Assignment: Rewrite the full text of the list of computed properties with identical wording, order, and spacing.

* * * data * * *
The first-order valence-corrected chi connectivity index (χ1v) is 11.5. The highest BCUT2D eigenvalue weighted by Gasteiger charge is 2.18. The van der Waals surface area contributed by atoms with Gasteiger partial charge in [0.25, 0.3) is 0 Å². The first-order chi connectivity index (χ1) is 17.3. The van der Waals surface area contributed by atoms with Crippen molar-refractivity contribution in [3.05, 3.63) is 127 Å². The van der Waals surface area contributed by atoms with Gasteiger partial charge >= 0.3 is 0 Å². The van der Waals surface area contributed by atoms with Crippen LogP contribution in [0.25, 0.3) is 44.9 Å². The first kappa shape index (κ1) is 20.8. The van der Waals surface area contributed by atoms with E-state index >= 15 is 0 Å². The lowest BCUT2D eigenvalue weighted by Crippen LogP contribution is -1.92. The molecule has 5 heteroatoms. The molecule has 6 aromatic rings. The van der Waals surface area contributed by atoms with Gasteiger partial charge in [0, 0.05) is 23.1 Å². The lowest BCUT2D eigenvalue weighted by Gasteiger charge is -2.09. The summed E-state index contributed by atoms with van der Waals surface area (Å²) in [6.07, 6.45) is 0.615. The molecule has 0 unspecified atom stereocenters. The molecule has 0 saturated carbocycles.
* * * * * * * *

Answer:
The first-order valence-corrected chi connectivity index (χ1v) is 11.5. The highest BCUT2D eigenvalue weighted by Gasteiger charge is 2.18. The van der Waals surface area contributed by atoms with Gasteiger partial charge in [0.25, 0.3) is 0 Å². The first-order chi connectivity index (χ1) is 17.3. The van der Waals surface area contributed by atoms with Crippen molar-refractivity contribution in [3.05, 3.63) is 127 Å². The van der Waals surface area contributed by atoms with Gasteiger partial charge >= 0.3 is 0 Å². The van der Waals surface area contributed by atoms with Crippen LogP contribution in [0.25, 0.3) is 44.9 Å². The first kappa shape index (κ1) is 20.8. The van der Waals surface area contributed by atoms with E-state index >= 15 is 0 Å². The lowest BCUT2D eigenvalue weighted by Crippen LogP contribution is -1.92. The molecule has 5 heteroatoms. The molecule has 6 aromatic rings. The van der Waals surface area contributed by atoms with Gasteiger partial charge in [0, 0.05) is 23.1 Å². The lowest BCUT2D eigenvalue weighted by Gasteiger charge is -2.09. The summed E-state index contributed by atoms with van der Waals surface area (Å²) in [6.07, 6.45) is 0.615. The molecule has 0 unspecified atom stereocenters. The molecule has 0 saturated carbocycles.